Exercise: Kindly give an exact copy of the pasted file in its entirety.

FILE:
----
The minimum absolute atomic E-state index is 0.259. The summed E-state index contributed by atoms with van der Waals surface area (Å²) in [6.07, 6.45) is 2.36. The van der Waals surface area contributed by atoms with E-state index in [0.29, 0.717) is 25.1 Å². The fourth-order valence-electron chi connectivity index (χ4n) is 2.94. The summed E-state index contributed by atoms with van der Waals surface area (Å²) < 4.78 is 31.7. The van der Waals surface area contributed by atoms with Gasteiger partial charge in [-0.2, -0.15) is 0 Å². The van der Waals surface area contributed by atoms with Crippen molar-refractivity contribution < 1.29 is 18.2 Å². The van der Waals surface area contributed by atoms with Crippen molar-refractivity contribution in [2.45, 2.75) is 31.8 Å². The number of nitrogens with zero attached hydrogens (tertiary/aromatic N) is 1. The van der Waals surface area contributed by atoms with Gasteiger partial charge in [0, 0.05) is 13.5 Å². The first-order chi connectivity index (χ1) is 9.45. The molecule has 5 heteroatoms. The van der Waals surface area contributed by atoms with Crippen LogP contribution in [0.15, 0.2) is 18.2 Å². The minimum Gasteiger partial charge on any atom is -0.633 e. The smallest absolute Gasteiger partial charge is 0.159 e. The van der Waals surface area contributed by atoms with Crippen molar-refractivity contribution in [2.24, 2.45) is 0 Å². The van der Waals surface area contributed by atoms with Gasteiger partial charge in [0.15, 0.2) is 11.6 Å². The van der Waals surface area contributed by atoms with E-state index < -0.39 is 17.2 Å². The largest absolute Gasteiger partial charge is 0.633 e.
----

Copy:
The minimum absolute atomic E-state index is 0.259. The summed E-state index contributed by atoms with van der Waals surface area (Å²) in [6.07, 6.45) is 2.36. The van der Waals surface area contributed by atoms with E-state index in [0.29, 0.717) is 25.1 Å². The fourth-order valence-electron chi connectivity index (χ4n) is 2.94. The summed E-state index contributed by atoms with van der Waals surface area (Å²) < 4.78 is 31.7. The van der Waals surface area contributed by atoms with Gasteiger partial charge in [-0.2, -0.15) is 0 Å². The van der Waals surface area contributed by atoms with Crippen molar-refractivity contribution < 1.29 is 18.2 Å². The van der Waals surface area contributed by atoms with Crippen molar-refractivity contribution in [2.45, 2.75) is 31.8 Å². The number of nitrogens with zero attached hydrogens (tertiary/aromatic N) is 1. The van der Waals surface area contributed by atoms with Gasteiger partial charge in [0, 0.05) is 13.5 Å². The first-order chi connectivity index (χ1) is 9.45. The molecule has 5 heteroatoms. The van der Waals surface area contributed by atoms with Crippen LogP contribution in [0.15, 0.2) is 18.2 Å². The minimum Gasteiger partial charge on any atom is -0.633 e. The smallest absolute Gasteiger partial charge is 0.159 e. The van der Waals surface area contributed by atoms with Crippen molar-refractivity contribution in [2.24, 2.45) is 0 Å². The van der Waals surface area contributed by atoms with Gasteiger partial charge in [0.15, 0.2) is 11.6 Å². The van der Waals surface area contributed by atoms with E-state index < -0.39 is 17.2 Å². The largest absolute Gasteiger partial charge is 0.633 e.